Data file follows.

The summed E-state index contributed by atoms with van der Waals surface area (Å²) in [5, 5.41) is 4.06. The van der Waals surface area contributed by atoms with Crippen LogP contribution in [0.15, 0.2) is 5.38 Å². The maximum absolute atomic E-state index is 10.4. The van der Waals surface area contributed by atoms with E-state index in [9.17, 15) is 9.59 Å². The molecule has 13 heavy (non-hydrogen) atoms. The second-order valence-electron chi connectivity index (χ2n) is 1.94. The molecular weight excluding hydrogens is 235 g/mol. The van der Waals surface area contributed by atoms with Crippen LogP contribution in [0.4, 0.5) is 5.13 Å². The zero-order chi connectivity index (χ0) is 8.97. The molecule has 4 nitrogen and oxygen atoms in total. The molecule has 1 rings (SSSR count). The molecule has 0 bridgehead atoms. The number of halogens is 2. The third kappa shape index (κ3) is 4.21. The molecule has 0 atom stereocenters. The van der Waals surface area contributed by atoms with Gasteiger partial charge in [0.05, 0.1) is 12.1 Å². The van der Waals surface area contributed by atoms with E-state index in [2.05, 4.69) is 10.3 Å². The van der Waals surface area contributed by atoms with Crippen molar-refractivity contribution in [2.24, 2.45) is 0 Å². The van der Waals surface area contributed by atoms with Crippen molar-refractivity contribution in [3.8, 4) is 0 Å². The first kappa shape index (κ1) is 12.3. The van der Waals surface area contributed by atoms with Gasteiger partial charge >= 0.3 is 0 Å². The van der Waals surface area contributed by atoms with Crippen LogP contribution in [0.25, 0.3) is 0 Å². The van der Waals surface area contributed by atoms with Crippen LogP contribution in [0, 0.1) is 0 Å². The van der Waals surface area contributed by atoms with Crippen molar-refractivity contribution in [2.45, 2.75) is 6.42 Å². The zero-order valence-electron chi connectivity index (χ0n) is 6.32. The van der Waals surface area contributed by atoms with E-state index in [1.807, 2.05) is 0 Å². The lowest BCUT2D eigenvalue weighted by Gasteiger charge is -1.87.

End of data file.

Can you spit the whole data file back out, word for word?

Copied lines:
The summed E-state index contributed by atoms with van der Waals surface area (Å²) in [5, 5.41) is 4.06. The van der Waals surface area contributed by atoms with Crippen LogP contribution in [0.15, 0.2) is 5.38 Å². The maximum absolute atomic E-state index is 10.4. The van der Waals surface area contributed by atoms with E-state index in [9.17, 15) is 9.59 Å². The molecule has 13 heavy (non-hydrogen) atoms. The second-order valence-electron chi connectivity index (χ2n) is 1.94. The molecular weight excluding hydrogens is 235 g/mol. The van der Waals surface area contributed by atoms with Crippen LogP contribution in [0.4, 0.5) is 5.13 Å². The zero-order chi connectivity index (χ0) is 8.97. The molecule has 4 nitrogen and oxygen atoms in total. The molecule has 1 rings (SSSR count). The molecule has 0 bridgehead atoms. The number of halogens is 2. The third kappa shape index (κ3) is 4.21. The molecule has 0 atom stereocenters. The van der Waals surface area contributed by atoms with Gasteiger partial charge in [0.05, 0.1) is 12.1 Å². The van der Waals surface area contributed by atoms with E-state index in [2.05, 4.69) is 10.3 Å². The van der Waals surface area contributed by atoms with Crippen molar-refractivity contribution in [2.24, 2.45) is 0 Å². The van der Waals surface area contributed by atoms with Crippen molar-refractivity contribution in [3.8, 4) is 0 Å². The first kappa shape index (κ1) is 12.3. The van der Waals surface area contributed by atoms with Gasteiger partial charge >= 0.3 is 0 Å². The van der Waals surface area contributed by atoms with Crippen LogP contribution in [0.25, 0.3) is 0 Å². The van der Waals surface area contributed by atoms with Crippen LogP contribution in [0, 0.1) is 0 Å². The van der Waals surface area contributed by atoms with Crippen molar-refractivity contribution in [2.45, 2.75) is 6.42 Å². The zero-order valence-electron chi connectivity index (χ0n) is 6.32. The van der Waals surface area contributed by atoms with E-state index in [1.807, 2.05) is 0 Å². The lowest BCUT2D eigenvalue weighted by Gasteiger charge is -1.87.